What does it look like to make spaces where all are accepted and loved in a way that demonstrates and reflects God’s own love for us? Isn’t that what we all crave ultimately—to be seen, known, and accepted for who we are?” In her book, A-Z Of Wellbeing: Finding your Personal Toolkit for Peace and Wholeness, author Ruth Rice emphasizes sharing wellbeing habits within community. The gold here is that Rice doesn’t just write about wellbeing but helps the reader engage in practices which help us enter into wellbeing.
She unpacks an alphabet of life-giving ways to enter into wellbeing. Each letter has a chapter and each chapter includes a connection to the Bible, a habit to learn from, a suggestion for how this habit might look in community, a story of personal experience, a prayer or poem, and some questions for reflection. Below we share an excerpt from Chapter ‘C is for Compassion.’ (Excerpt is from p.37-p.39).
If you’d like to learn more about self-compassion, it is discussed in Session 7 of The Sanctuary Course, as well as in this post on The Sanctuary Blog from Alastair Sterne.
Adaptation from Chapter ‘C is for Compassion’ of A-Z Of Wellbeing: Finding your Personal Toolkit for Peace and Wholeness by Ruth Rice
As a practice, compassion is easier to show to others than to yourself. I find it far easier to come alongside someone else’s pain than to acknowledge and view my own struggles with compassion and love. I tend to view my own struggles as a fault I need to fix, or a problem that is mine to deal with. Self-compassion is, I think, a better way for me to understand my relationship to my own wellbeing than talk of self-worth. To be compassionate towards ourselves is still a novel idea to me. After years of self-criticism, it is taking some practice to try to view myself as I would another, or even as God might view me.
There are days when I don’t feel worth much, when I know I am making bad choices, thinking stuff that is unhelpful and unkind. The beauty of the Christian path is that it is not yet another self-help journey. We can admit our faults and still have self-compassion. I find it such a relief to acknowledge negatives now that I am learning to view myself with compassion.
One of the practices my dear friend and spiritual companion taught me is to weekly draw a circle in my journal, split it in four and write in each quadrant a feeling or emotion that I know is in me at that moment. My tendency before doing this once-a-week emotional health check was to ignore or deny any negative feelings and try to concentrate on the positives. But in so doing, I judged myself for any negative emotion, and did not come alongside myself in my own struggles as I would another human. I am learning to acknowledge what is honestly going on in me and have a little bit of compassion for myself as I am, after all, human!
Self-compassion in both the English meaning, which involves ‘suffering with,’ and the Hebrew sense of deep womb-like connectedness have been very helpful images for me as I have learned to walk better in my own skin.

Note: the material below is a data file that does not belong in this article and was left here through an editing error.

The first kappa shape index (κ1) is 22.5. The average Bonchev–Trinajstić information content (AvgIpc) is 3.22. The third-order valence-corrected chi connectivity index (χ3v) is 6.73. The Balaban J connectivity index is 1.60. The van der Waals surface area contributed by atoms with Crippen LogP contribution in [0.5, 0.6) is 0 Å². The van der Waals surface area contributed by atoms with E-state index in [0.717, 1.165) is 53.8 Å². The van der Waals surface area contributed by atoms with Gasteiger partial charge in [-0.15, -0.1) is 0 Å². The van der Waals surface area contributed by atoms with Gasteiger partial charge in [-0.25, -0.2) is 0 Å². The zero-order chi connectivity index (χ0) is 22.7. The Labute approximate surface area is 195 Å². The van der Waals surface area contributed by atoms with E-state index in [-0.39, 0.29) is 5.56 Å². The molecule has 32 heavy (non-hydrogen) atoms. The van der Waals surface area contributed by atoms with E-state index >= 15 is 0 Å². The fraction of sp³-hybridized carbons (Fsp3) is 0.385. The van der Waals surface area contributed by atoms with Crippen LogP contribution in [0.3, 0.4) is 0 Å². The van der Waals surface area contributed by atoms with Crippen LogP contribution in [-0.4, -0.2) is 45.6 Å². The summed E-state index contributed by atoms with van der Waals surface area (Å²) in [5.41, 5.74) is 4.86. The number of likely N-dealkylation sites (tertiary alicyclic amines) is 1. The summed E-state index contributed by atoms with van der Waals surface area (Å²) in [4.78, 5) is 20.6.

I can now spot when I begin to get mad with myself and pause and just take a look at what I feel, as if from a distance. I can’t say I do this all the time, but I have found journaling helpful. I try to stop if I am getting angry or upset or generally feeling down, and draw a quick circle. The first thing I notice is that there are often other emotions in there too. We are rarely full of just one thing. Joy and sorrow can co-exist. This makes the negative feeling less overwhelming. Then I can name the feeling and ask myself what it’s all about and just sit with it. Let it be what it is. I wouldn’t try to fix other people needing to express negative feelings, so I am beginning to treat myself with the same kindness and at least talk about what’s going on with God, my journal and, if brave enough, with a friend.
When I can receive his compassion, and be a bit more compassionate to myself, then I begin to be more compassionate towards others. I think before realizing I needed to receive compassion and practise self-compassion, my acts of compassion towards others carried a bit of desperation to be needed or to fix. Even praying with someone could lead to dependency on me if I approach that person with a need to help them, rather than compassion. In community we can learn a lot from how Jesus helped people.
In our Renew spaces, we start each day with prayer, asking him to crown us with compassion (Psalm 103:4), and then we take that compassion with us into the café space and the day.
About the book:
“If ever there was a time to prioritise wellbeing, it’s now.”
– Ruth Rice
Twenty-six short chapters to help you deepen your own wellbeing practices and to develop shared community language to improve wellbeing.
Copyright © 2022 by Ruth Rice
Published by Authentic Media. Bletchley, Milton Keynes.
Available for purchase online and in-store at St. Andrew’s Book Shop.
Ruth Rice is director of Renew Wellbeing, a charity which runs simple cafe-style spaces attached to a quiet room where inner habits of wellbeing are shared. You can find out more about Renew Wellbeing and buy Ruth’s books here: https://www.renewwellbeing.org.uk
Introduction to this blog post written by Naomi Luff. Naomi works part-time for Sanctuary UK. Her background is youth work and she has an MA in Practical Theology, exploring the use of contemplative practices in urban youth work settings. She lives in central London and is happiest basking in the sun, book in hand.
Cover Photo by Hannah Busing on Unsplash